Corporate Taxes in Luxembourg
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There are numerous advantages to opening a business in Luxembourg such as easy registration, business starting costs, etc.
Being one of the founding members of the EU, Luxembourg is also one of the parliamentary capital of the EU.
Various sectors such as Information and communication technology, biotech, financial services, etc., perform well in the country.
Nonetheless, there are key considerations for a business in Luxembourg such as obtaining licenses, permits, etc.
The taxation for businesses in Luxembourg happens to be another consideration as many countries may have fewer taxes.
Despite that, if you have an intention of starting a business in Luxembourg, you’ll need to be attentive to the taxes.
That’s why, we will discuss the corporate taxes in Luxembourg alongside some other useful information.
DAC 7 Adoption in Luxembourg
On May 3, 2023, the Luxembourg Parliament approved bill n°8029, integrating DAC 7 into Luxembourg’s legal framework.
This brings in fresh obligations for platform operators to report.
It also enhances data protection regulations for data controllers when it comes to sharing information automatically and cooperating on administrative matters.
Tax Residence (Corporate)
A company is regarded as a resident in Luxembourg if either its registered office or central administration is situated in the country.
This is in accordance with Luxembourg’s domestic law.
In the company’s articles of incorporation, the registered office is formally designated.
The central administration’s location generally refers to where the company is managed and controlled.
Although this term lacks a legal definition, it is determined based on various factors such as:
- Where board of directors meetings take place.
- The location of shareholders’ meetings.
- Where the company’s officers make critical decisions.
- The place where the company’s records and books are maintained.
- Other similar indicators of management control.
Permanent Establishment (PE)
Tax treaties signed by Luxembourg typically adhere to the phrasing of the OECD model regarding Permanent Establishments (PEs).
In Luxembourg’s domestic tax law, a similar PE concept exists.
However, it is defined more broadly as any fixed equipment or place utilized for conducting an established business.
The provision defining PE in Luxembourg’s domestic law was modified by the implementation of the EU Anti-Tax Avoidance Directive 1 (ATAD 1) into domestic law.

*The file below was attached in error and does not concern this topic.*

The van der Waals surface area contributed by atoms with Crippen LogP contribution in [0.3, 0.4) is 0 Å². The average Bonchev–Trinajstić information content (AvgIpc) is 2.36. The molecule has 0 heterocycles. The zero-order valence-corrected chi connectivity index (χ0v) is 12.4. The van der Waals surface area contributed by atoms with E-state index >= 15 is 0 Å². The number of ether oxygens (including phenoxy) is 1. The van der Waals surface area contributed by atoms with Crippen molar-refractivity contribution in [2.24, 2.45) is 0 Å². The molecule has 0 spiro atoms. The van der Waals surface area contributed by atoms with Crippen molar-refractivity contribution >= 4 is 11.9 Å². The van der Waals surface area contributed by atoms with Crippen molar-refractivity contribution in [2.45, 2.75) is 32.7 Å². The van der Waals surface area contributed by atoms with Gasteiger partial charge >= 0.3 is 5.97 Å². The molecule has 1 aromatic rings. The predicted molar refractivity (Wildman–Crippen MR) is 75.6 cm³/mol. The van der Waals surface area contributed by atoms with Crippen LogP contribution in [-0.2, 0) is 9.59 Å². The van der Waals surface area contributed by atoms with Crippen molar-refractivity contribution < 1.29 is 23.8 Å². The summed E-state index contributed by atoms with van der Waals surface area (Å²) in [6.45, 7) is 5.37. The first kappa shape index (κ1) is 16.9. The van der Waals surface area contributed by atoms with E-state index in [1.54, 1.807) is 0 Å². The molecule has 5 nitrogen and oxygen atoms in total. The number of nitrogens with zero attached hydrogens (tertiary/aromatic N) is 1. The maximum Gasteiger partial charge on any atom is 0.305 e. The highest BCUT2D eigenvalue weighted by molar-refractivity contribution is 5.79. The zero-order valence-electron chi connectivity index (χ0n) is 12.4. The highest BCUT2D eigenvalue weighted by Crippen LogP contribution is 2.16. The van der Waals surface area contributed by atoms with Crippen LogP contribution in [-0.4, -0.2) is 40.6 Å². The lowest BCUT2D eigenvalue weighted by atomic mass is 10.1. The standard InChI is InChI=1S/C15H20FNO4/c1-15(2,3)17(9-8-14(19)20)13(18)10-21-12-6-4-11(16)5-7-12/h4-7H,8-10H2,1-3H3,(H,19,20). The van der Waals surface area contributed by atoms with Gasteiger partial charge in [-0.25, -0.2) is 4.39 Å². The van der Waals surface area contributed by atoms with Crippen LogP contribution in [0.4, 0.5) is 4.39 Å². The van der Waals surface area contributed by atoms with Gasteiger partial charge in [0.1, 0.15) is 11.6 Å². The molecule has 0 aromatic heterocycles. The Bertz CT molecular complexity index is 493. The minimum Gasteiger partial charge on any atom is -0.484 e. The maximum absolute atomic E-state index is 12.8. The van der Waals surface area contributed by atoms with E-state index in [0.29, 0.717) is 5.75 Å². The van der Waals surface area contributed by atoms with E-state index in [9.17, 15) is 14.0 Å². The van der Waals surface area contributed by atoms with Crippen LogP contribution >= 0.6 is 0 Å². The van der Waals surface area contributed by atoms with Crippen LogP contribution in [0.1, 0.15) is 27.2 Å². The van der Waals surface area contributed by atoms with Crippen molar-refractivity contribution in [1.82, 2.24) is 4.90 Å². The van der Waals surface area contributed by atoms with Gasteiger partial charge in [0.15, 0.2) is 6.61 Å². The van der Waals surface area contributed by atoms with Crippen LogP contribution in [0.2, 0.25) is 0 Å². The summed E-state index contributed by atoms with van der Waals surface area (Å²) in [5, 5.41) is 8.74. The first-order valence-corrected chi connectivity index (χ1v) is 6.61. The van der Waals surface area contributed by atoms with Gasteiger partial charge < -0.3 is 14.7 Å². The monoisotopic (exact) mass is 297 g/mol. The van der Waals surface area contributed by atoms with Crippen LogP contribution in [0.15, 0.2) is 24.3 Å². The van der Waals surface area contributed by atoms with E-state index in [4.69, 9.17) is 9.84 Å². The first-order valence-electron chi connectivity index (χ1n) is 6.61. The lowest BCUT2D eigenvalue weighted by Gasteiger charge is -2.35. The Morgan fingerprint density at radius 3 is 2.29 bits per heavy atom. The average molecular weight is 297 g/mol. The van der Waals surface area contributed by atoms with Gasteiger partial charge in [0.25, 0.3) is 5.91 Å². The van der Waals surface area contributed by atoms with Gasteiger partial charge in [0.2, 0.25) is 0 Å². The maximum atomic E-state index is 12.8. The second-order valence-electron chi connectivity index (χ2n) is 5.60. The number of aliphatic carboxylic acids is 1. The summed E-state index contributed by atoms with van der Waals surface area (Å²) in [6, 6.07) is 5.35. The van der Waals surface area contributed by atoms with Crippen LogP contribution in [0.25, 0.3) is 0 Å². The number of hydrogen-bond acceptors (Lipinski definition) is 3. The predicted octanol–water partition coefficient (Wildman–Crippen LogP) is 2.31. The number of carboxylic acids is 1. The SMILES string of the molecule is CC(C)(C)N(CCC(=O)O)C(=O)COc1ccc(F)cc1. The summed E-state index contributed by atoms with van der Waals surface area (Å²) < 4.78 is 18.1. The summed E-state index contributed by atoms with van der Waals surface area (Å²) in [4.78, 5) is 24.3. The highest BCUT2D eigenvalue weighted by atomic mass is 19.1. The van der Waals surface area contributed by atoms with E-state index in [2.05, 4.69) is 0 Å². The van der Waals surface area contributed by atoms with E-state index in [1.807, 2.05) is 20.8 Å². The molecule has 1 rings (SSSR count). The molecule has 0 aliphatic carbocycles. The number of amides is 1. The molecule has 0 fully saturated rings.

This is effective for tax years starting on or after January 1, 2019.
This alteration aims to address conflicts in the interpretation of whether a PE exists.
It arises from the interaction between domestic law and relevant double taxation treaties (DTTs).
According to this provision, the definition of a PE should be solely based on the criteria established by the DTT.
In specific cases, the Luxembourg tax authorities may request confirmation from the other contracting state.
This is to make sure that they indeed recognize the presence of a PE on their territory, supported by relevant documentation.
In certain situations, this confirmation must be provided in advance and attached to the annual tax return.
Usual CIT rates apply for non-resident companies’ branches located in Luxembourg.
If the branch carries commercial activity within the nation, then it is subject to a municipal business tax.
Corporate Income Tax (CIT)
Luxembourg taxes its resident companies on their global income, while non-resident entities are taxed on income generated from Luxembourg.
For businesses with taxable income below 175,000 euros (EUR), the corporate income tax (CIT) rate is 15%.
Companies with income ranging from EUR 175,000 to EUR 200,001 face CIT computed as EUR 26,250 plus 31% of the income exceeding EUR 175,000.
If a company’s taxable income exceeds EUR 200,001, the CIT rate is 17%, resulting in an overall tax rate of 24.94% in Luxembourg City.
Solidarity Surtax and Municipal Business Tax
This calculation considers a 7% solidarity surtax on the CIT rate and includes the 6.75% municipal business tax rate.
It’s worth noting that tax-transparent entities are generally exempt from CIT unless they are subject to reverse-hybrid rules.
These include general or limited partnerships or European Economic Interest Groupings.
In the past, there used to be a minimum CIT for Luxembourg resident companies.
But since 2016, there is no longer such a minimum CIT requirement.
Instead, a minimum net wealth tax is in place.
An additional 7% solidarity surtax is applied to the CIT amount, making the total CIT rate 18.19% for companies with income exceeding EUR 200,001.
Municipal business tax rates vary from one commune to another. For Luxembourg City, the municipal business tax rate stands at 6.75%.
The overall CIT rate in Luxembourg City, including CIT, solidarity surtax, and municipal business tax, amounts to 24.94%.
Let us have a look at the details regarding what is considered corporate income in Luxembourg.
Inventories are valued at the lower of actual cost or market cost.
Various methods like FIFO, LIFO, and weighted-average cost are acceptable for income tax, as long as they align with the facts.
Luxembourg-resident companies are typically subject to Corporate Income Tax (CIT) on dividends received.
However, dividends can be tax-exempt under the “participation exemption” if specific conditions are met.
Conditions include the distributing company’s type, tax status, the beneficiary company’s holding period, and the minimum ownership percentage.